"They really need to attract investment funds to make sure the tech sector keeps growing," said Luca Schiavoni, a digital regulation analysts at Assembly Research, a consultancy firm in London. "But at the same time, it's really difficult to run into someone in Westminster who believes the tech sector doesn't need more regulation."
Matthew Howett, a mobile analyst with research firm Assembly, said: "To convince consumers to make the leap from 4G to 5G, it's important to communicate that it's more than just about speed.
"While peak download speeds will be faster, crucially there will be more capacity, which will allow for a whole host of new applications and services."
But the slow rate of EU progress clashes with the speed at which 5G is being tested and rolled out by the largest telecoms companies across the continent. Matthew Howett, founder of research company Assembly, said: “You can understand why they want a common framework but working to that timescale is risible. It doesn’t make any sense.”
Mr Howett said that the impending report by the UK government into telecoms infrastructure and its view of Huawei’s involvement would be likely to prompt more action from member states and that the slow pace of the plan belied the commission’s previous view that Europe needs to push ahead rapidly with 5G deployment. “We are in a global race to launch this technology. This timescale is incompatible with the EU’s other objective to be a leader in 5G,” he said.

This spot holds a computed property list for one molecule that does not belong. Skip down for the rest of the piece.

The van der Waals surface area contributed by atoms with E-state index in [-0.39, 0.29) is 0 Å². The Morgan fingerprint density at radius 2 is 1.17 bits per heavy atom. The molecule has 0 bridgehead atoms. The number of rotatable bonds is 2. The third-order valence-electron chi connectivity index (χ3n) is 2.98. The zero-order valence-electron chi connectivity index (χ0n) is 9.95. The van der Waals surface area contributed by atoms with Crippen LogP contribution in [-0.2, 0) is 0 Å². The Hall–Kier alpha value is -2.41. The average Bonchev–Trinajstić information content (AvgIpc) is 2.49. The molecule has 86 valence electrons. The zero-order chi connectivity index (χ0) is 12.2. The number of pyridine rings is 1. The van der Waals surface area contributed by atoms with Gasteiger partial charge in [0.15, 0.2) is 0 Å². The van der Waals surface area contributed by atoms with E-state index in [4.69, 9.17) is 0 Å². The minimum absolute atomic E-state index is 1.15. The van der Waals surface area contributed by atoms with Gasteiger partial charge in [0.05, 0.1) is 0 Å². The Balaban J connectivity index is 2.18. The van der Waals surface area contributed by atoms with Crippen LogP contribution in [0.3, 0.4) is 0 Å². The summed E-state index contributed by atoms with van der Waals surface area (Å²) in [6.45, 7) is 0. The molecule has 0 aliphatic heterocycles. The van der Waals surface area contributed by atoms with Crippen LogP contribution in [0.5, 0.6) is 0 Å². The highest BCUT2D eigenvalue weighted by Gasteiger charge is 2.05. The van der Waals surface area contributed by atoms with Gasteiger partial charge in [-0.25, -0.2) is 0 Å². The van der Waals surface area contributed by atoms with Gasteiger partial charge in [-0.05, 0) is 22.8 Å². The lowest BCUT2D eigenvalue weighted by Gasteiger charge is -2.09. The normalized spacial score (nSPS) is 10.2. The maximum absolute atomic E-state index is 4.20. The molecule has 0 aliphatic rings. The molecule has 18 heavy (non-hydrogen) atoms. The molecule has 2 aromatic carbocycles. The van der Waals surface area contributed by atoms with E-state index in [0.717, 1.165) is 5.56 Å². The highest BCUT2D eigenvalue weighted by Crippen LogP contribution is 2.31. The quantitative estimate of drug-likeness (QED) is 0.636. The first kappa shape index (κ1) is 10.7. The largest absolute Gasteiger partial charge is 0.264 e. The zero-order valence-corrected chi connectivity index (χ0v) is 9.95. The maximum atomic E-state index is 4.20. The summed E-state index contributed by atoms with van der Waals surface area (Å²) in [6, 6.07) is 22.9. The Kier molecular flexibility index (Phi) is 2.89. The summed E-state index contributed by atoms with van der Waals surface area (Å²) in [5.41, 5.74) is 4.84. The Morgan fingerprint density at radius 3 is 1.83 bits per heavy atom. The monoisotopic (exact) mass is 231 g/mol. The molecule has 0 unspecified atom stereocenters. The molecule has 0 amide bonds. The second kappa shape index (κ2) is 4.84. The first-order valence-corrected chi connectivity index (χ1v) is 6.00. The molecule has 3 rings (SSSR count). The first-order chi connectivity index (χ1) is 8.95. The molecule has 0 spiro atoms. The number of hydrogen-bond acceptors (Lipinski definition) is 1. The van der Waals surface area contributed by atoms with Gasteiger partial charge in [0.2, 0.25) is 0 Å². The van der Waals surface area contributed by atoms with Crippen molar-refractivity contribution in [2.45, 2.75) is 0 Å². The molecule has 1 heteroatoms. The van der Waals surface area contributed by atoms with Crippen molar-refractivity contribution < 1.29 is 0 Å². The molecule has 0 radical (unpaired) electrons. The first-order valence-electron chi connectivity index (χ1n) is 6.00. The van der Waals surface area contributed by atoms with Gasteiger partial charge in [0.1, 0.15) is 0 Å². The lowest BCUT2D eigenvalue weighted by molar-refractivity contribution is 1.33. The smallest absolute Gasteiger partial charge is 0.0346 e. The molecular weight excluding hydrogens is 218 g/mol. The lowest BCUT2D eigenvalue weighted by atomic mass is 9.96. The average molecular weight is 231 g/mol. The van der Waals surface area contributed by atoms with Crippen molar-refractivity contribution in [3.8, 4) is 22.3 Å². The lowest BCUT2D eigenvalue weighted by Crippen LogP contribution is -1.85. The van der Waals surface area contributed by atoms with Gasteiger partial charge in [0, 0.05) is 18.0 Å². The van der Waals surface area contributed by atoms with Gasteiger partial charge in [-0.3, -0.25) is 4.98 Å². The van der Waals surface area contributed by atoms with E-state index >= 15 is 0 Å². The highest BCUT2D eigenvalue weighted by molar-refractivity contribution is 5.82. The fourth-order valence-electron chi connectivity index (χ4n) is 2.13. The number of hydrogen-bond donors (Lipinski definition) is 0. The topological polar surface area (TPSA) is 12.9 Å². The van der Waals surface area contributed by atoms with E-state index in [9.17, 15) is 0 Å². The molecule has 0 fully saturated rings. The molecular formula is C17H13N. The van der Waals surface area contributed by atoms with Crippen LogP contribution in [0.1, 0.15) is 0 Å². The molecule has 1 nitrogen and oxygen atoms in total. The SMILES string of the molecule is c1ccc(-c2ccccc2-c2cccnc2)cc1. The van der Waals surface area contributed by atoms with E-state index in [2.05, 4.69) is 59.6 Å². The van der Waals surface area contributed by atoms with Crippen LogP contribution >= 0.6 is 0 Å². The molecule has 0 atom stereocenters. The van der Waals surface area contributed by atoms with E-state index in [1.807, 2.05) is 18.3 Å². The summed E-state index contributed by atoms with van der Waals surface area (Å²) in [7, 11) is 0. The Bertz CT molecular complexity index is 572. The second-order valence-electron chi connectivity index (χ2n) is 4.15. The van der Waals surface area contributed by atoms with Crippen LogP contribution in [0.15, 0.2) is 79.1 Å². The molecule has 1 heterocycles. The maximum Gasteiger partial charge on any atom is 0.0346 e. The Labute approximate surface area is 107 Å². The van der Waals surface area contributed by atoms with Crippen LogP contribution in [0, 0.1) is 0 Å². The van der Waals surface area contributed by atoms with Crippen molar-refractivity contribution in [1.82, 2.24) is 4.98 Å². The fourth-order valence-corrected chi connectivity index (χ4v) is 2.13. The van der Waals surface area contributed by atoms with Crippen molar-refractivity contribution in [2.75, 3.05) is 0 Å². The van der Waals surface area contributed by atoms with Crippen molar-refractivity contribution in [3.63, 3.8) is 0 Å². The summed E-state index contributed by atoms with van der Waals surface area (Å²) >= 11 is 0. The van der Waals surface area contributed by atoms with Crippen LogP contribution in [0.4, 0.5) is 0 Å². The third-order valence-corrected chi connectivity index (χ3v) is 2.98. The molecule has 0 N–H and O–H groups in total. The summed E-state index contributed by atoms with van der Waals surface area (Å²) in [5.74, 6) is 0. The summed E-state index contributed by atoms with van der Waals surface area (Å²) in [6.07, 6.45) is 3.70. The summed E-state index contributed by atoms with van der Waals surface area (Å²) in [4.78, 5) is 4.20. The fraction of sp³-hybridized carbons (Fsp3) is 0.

Ofcom is at the centre of a campaign to persuade users to upgrade to faster broadband as well as reviewing broadband firms' pricing practices and ensuring customers get the best available deals.
According to the regulator's research, those with a basic broadband connection have less than a one-in-five chance of being able to stream Netflix in ultra-high definition.
Matthew Howett, founder of research firm Assembly, said the new code could act "as an incentive for broadband providers to move customers on to full-fibre connections, since speeds in the fibre network are easier to guarantee and less susceptible to network congestion".
"I don't doubt the need for full fibre coverage, or the eventual appetite for those speeds, but I struggle to see the need for quite the patchwork of infrastructure builders we now have," Matt Howett, founder and principal analyst at Assembly Research told TelecomTV.